- The unhappy child on the cover of Life, Death & Prizes, the new album from local three-piece Fingerless, certainly reflects the emotional turmoil we all go through, from infancy to our final moments. Yet, as the band clearly displays, there’s a richer web of emotion and experience that helps us enjoy moments of respite - and even transcendence.
It all comes together over these surprisingly versatile forty minutes. While song titles don’t get much more direct than album opener You Are Going To Die, by starting the record with such a stark reminder, Fingerless go on to show us that a heck of a lot can happen before we exit the Earth. Even that song isn’t all doom and gloom, buoyed by a pretty folk-ish melody drizzled with picked guitar, analogue synth sounds, lovely sighing vocals and a tinge of Middle Eastern mystery.
The record changes its approach completely in the next song Truth, a fuzzed up psychedelic trudge with a memorable stoner riff, slightly noir-ish twangy verses and a satisfyingly majestic chorus. Scarborough starts out all Ryuichi Sakamoto with its chiming synth intro before unravelling into a melancholic bluesy ballad. The riffs return in Get My Money Back, this time with a head-down jammy vibe that keeps one’s attention over its six minutes. Perhaps the catchiest track on the album is the quite beautiful Leaf Of Stone, a soothing indie-pop melody given haunting touches, like the backing vocals that hark back to The Beatles’ Blue Jay Way.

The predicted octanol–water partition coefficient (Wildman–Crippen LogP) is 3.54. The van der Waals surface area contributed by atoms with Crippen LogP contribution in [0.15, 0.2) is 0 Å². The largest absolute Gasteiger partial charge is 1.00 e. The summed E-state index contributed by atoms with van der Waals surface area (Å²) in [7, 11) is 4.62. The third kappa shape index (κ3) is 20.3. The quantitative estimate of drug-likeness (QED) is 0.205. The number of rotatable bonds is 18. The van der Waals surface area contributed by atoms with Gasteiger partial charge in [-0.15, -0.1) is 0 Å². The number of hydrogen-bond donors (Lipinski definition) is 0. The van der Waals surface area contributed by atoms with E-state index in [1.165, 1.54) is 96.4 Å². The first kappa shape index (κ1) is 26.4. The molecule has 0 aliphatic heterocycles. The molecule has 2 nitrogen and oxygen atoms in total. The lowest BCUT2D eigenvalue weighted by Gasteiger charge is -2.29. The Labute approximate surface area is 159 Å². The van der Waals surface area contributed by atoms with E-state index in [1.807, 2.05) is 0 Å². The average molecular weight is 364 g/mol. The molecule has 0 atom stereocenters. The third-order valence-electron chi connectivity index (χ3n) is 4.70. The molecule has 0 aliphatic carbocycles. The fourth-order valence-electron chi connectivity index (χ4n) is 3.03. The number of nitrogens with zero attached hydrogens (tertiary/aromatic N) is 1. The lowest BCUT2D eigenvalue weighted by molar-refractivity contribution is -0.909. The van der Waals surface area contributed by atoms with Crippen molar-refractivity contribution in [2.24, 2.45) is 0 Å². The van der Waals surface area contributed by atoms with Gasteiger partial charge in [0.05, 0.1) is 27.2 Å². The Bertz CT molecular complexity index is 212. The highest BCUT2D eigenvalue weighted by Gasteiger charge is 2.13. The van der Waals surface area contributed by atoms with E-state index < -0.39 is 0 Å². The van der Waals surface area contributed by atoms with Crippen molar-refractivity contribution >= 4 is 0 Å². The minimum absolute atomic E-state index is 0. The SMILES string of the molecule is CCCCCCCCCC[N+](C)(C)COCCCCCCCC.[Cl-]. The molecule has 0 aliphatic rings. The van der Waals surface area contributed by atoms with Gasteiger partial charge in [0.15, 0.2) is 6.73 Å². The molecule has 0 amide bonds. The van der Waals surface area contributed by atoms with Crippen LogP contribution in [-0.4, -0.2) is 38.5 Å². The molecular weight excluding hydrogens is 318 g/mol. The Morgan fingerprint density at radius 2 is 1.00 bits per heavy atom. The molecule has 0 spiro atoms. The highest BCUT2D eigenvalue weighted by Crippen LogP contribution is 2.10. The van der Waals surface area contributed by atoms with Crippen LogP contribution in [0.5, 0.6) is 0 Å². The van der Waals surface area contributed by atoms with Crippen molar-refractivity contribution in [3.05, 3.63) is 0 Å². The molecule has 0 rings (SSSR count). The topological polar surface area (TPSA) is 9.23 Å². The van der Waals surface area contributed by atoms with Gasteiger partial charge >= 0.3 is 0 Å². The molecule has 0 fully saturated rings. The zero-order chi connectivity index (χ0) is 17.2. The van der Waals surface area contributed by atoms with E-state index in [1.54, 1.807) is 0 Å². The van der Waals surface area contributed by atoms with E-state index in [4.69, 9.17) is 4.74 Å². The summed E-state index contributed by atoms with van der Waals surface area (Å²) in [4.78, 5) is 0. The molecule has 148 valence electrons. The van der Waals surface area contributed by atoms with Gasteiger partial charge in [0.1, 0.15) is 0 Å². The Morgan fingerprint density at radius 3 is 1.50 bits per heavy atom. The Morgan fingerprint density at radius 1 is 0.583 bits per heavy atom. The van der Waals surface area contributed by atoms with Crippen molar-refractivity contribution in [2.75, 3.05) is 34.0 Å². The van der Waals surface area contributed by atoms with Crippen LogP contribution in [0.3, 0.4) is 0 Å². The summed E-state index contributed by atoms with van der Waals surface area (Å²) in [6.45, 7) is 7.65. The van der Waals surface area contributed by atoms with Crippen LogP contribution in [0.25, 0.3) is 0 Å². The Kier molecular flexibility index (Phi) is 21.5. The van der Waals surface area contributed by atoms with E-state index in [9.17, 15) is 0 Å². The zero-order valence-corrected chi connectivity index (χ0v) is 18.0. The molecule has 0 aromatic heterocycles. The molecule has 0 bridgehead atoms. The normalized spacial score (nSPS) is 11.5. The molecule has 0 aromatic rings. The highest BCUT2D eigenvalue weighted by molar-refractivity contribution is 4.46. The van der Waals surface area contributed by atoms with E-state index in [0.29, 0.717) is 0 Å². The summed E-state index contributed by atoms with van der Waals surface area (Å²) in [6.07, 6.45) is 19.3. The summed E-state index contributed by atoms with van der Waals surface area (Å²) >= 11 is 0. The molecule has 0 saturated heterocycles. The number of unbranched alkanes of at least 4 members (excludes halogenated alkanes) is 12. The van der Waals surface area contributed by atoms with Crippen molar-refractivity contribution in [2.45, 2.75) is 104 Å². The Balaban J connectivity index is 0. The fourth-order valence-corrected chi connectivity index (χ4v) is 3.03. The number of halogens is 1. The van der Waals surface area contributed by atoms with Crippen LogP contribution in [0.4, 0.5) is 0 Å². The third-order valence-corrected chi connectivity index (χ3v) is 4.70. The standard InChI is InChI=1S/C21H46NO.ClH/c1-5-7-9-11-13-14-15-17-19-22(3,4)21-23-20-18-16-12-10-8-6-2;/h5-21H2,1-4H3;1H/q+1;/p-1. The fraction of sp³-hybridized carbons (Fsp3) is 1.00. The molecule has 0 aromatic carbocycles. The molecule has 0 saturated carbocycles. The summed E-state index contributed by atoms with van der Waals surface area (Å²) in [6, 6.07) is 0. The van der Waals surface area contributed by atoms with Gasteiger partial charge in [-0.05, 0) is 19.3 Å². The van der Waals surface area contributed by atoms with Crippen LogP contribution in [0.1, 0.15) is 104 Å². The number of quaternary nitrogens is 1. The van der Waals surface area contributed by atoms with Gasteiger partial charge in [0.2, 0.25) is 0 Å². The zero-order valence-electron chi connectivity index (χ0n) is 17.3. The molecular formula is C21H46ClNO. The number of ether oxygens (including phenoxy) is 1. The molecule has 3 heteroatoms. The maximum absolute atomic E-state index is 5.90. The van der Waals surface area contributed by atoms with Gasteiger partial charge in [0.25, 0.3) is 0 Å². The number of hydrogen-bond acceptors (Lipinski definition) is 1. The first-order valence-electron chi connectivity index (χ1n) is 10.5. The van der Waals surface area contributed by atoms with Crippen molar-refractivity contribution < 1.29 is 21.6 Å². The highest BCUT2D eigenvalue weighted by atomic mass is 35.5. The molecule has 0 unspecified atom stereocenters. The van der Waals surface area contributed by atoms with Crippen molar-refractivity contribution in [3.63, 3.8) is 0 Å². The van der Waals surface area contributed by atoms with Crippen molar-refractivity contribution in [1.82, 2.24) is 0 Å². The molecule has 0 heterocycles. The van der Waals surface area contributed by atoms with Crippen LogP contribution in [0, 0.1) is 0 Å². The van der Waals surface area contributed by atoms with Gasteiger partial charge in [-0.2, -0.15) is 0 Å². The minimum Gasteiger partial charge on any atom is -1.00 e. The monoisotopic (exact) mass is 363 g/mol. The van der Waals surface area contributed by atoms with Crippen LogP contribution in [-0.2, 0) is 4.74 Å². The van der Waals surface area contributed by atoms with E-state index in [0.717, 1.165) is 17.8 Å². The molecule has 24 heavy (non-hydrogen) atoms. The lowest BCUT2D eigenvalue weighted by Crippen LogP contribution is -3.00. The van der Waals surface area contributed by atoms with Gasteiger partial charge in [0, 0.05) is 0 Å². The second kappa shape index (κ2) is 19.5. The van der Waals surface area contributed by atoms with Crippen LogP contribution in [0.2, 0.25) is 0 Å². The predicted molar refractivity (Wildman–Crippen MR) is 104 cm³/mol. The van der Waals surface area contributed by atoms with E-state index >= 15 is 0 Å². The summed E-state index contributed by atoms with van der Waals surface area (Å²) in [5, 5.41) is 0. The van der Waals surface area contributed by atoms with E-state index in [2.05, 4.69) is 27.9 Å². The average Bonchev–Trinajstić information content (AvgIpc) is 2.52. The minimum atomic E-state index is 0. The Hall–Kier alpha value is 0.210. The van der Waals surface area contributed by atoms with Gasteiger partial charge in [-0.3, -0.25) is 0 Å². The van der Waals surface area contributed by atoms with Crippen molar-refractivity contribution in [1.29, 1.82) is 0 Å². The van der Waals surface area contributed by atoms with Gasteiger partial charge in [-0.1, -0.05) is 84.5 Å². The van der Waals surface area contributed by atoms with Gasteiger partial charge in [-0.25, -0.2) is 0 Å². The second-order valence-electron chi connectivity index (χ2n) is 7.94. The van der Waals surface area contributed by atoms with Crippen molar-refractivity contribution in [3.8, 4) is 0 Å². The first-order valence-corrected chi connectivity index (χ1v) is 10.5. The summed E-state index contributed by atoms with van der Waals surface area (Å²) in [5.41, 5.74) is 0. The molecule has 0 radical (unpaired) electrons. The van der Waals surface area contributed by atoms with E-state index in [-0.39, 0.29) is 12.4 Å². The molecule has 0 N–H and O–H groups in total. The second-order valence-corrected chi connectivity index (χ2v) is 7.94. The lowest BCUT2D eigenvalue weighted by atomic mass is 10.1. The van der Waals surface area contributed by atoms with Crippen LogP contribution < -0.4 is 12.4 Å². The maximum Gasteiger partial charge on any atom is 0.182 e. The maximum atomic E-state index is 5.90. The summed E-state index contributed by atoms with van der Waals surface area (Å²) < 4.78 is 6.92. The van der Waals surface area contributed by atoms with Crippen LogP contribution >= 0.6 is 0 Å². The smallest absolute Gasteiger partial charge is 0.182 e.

There’s chilling vocoder and down-pitched voices in the (perhaps ironically titled?) Sympathetic Love, and yet that rich bed of guitars, keyboards, synths and shuffling drums provide both a weird contrast and a reassuring taste of the familiar. The blend of folk, electronics, psychedelic rock guitar and sweet harmonised vocals in Compare The Feelings is more in the spirit of the earlier track Truth but expands the sound palate somewhat into more complex territory, without sacrificing hooks and memorable refrains.
Final track Tambourine Addict Who Plays The Drugs is as weird and forlorn as its title to begin with, but by now Fingerless have established their way with a soaring chorus, and this one goes into slow-burn Besnard Lakes territory. It’s a great way to end the record, and as forbidding as some of these titles may sound, Life, Death & Prizes is ultimately an uplifting and inventive record with a crisp yet warm production. While death is the inevitable conclusion to life, we can chalk up this lovely record as one of those treasured prizes we experience along the way.
- Matt Thrower.